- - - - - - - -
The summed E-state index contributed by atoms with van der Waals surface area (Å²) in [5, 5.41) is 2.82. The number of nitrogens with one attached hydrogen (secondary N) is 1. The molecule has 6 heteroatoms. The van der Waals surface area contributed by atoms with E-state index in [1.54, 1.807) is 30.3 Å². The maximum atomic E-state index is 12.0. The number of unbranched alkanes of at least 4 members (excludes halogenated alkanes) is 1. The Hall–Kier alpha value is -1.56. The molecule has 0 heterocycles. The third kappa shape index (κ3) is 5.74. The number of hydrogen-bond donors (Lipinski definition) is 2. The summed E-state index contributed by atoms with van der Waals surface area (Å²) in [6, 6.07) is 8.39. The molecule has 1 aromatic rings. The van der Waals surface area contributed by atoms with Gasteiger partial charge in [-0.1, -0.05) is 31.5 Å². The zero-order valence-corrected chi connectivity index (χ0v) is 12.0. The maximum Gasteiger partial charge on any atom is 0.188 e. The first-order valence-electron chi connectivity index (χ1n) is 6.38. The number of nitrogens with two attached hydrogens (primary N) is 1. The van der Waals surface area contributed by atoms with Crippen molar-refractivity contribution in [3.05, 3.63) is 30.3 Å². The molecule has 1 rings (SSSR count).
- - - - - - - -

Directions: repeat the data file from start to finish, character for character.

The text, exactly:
The summed E-state index contributed by atoms with van der Waals surface area (Å²) in [5, 5.41) is 2.82. The number of nitrogens with one attached hydrogen (secondary N) is 1. The molecule has 6 heteroatoms. The van der Waals surface area contributed by atoms with E-state index in [1.54, 1.807) is 30.3 Å². The maximum atomic E-state index is 12.0. The number of unbranched alkanes of at least 4 members (excludes halogenated alkanes) is 1. The Hall–Kier alpha value is -1.56. The molecule has 0 heterocycles. The third kappa shape index (κ3) is 5.74. The number of hydrogen-bond donors (Lipinski definition) is 2. The summed E-state index contributed by atoms with van der Waals surface area (Å²) in [6, 6.07) is 8.39. The molecule has 1 aromatic rings. The van der Waals surface area contributed by atoms with Gasteiger partial charge in [-0.1, -0.05) is 31.5 Å². The zero-order valence-corrected chi connectivity index (χ0v) is 12.0. The maximum Gasteiger partial charge on any atom is 0.188 e. The first-order valence-electron chi connectivity index (χ1n) is 6.38. The number of nitrogens with two attached hydrogens (primary N) is 1. The van der Waals surface area contributed by atoms with Crippen molar-refractivity contribution in [3.05, 3.63) is 30.3 Å². The molecule has 1 rings (SSSR count).